Poor Mr. Smith, I bet he is gonna miss his free soup on Fridays with his grilled cheese during the managers split shift.

    P.S. What do you think the over under is gonna be on this “kid” just trolling the cops and the press?

    That’s not such an easy bet to book these days, now is it….

      1. John Barleycorn

        Absolutely!

        I think you could use a Rooty Tooty Fresh and Fruity stack today. Heck, you should probably go with extra whipped cream and side of bacon too.

        Nothing like some cafe comfort food to level things out and calm a guy down just a little, when one of those days is afoot.

        I heard they got some pretty decent freshed squeezed as well.

      2. REvers

        Just for the record, I went to IHOP and got a strawberry Rooty combo. It was delicious.

        My doctor would be appalled.

        And it’s all your fault for mentioning it in the first place.

        1. John Barleycorn

          Not to worry, if your Doctor is working for the same HMO as mine he might throw in an extra EKG for free and don’t forget to work those nurses for some Robin Hood pharmaceuticals to help your widowed aunt manage her back pain.

          1. John Barleycorn

            Oh yeah…I almost forgot. But seeing as how we are getting this mornings record straight, I had to get out of the cab after the esteemed one kept insisting on rolling down the window to taunt all the homeless millennials wondering around aimlessly at the intersections staring at their smartphones in-between panhandling.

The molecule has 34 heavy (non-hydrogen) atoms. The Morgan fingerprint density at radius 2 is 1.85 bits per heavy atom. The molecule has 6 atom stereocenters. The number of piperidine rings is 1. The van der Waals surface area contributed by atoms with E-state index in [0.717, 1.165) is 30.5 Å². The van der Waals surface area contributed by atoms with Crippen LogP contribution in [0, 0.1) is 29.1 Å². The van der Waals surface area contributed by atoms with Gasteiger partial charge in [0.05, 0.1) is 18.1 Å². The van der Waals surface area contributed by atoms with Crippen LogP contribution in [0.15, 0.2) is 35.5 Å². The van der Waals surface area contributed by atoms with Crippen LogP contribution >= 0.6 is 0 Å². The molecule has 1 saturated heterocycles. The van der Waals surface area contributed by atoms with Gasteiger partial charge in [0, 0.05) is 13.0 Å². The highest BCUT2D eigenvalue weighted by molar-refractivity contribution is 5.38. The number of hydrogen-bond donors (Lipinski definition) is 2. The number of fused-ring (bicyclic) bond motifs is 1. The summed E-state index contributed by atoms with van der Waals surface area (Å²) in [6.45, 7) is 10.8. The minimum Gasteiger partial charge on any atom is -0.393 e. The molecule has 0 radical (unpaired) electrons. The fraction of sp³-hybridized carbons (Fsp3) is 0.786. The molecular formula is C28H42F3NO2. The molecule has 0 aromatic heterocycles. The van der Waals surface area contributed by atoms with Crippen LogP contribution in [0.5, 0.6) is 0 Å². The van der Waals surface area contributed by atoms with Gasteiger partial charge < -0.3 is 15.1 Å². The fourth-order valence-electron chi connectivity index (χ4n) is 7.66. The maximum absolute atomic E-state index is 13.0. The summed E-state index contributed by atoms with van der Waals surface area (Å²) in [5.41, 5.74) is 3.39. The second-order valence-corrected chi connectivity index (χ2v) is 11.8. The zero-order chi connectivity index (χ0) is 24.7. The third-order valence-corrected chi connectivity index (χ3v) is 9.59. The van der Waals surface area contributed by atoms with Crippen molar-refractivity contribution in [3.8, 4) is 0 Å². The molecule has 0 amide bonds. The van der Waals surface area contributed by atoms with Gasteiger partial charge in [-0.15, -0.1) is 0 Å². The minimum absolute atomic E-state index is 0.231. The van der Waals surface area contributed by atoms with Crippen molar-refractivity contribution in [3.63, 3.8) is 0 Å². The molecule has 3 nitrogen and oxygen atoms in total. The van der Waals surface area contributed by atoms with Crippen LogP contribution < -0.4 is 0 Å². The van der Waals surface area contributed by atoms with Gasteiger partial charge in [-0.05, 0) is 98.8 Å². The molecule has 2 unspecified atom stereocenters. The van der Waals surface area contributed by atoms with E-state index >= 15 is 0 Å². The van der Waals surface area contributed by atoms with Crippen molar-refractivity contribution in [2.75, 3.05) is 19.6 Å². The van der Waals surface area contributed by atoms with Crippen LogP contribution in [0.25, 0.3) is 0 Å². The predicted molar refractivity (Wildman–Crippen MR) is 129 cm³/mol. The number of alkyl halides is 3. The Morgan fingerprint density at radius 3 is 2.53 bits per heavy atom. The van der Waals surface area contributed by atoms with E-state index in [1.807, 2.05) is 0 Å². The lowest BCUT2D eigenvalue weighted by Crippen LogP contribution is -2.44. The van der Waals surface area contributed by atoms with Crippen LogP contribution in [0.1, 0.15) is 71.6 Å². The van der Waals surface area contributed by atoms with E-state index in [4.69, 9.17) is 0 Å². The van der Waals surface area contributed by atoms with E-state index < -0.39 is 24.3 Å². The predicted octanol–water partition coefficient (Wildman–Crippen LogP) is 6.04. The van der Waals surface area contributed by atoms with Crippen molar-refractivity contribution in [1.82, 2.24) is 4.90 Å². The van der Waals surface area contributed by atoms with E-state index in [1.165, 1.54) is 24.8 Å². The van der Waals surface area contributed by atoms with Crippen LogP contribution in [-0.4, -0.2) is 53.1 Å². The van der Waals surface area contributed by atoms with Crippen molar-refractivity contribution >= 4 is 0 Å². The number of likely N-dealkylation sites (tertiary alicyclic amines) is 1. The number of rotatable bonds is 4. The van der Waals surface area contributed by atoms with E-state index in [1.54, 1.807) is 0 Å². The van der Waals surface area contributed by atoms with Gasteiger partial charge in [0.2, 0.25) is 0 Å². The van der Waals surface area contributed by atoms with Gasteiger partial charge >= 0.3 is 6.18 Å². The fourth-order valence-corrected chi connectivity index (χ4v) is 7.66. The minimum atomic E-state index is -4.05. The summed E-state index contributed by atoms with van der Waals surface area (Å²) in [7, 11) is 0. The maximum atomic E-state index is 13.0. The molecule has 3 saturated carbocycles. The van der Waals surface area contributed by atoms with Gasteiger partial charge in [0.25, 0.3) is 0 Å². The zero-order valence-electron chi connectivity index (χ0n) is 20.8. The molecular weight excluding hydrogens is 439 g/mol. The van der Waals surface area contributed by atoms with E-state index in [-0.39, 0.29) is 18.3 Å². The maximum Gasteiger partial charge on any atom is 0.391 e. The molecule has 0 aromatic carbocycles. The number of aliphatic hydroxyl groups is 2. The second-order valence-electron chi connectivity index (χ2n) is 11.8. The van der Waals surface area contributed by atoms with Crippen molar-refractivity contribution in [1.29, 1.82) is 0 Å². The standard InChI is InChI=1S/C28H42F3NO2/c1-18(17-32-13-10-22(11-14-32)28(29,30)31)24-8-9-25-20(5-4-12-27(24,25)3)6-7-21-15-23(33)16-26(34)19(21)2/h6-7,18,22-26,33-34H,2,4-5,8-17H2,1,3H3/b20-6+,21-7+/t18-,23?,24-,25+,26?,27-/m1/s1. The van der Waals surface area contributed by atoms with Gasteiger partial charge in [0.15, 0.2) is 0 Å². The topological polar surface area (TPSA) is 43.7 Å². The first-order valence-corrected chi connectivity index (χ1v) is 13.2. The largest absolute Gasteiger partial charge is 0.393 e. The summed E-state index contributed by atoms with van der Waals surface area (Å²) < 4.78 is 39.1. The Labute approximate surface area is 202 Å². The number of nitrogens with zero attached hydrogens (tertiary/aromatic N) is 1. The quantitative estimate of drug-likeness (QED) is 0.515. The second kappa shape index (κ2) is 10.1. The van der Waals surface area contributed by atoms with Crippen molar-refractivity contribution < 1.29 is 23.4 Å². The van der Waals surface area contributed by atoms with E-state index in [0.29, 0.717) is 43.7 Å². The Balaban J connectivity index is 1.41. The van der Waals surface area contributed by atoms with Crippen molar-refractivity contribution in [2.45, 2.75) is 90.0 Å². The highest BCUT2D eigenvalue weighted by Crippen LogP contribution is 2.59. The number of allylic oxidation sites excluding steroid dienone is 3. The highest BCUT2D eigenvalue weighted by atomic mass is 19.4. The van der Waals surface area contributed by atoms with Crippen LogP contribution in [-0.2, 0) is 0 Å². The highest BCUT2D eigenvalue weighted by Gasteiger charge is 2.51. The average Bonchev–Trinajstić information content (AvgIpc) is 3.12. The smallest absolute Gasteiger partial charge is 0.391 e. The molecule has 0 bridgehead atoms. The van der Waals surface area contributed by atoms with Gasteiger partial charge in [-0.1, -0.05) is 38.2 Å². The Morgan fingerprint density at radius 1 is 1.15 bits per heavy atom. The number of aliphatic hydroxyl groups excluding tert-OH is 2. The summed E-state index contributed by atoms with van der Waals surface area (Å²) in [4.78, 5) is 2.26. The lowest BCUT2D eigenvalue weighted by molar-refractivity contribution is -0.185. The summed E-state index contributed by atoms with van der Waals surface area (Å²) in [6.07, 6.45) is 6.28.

He was rambling on about “Don’t they have an app for that yet, and something and something or another.” But lucky for me there was a lounge in an alley about a block away called the Le Merde Inn.

            I thought about having their corned beef hash special, but then the bar tender offered me another bloody marry on the house if he could bum a smoke.

            I sure do hope the esteemed one went with the extra whipped cream and a side of bacon….

            He didn’t return my text messages when I sent him the coordinates of the Le Merde Inn and told him to bring a carton of smokes and some pickled asparagus. Too bad to, as I was kind of looking forward to picking his brain about how CDL’s keep up with the shifting social norms and socioeconomic quandaries of explaining the boundaries of the larceny lines to juries when making their opening statements in felonious larceny cases involving corn syrup.

            P.S. The, ‘was the “kid” trolling the cops and the press’, bet went off at 3:1 that he was not trolling. I put a grand on it after consulting with the cocktail waitress when I was looking to see if they had any Zappa on their jukebox. She was pretty hesitant to talk to me at first but when I pointed out that I recognized the Salut Salon tattoo she was sporting on her neck she not only gave me her opinion on the bet but also gave me the address to an afterhours party tonight.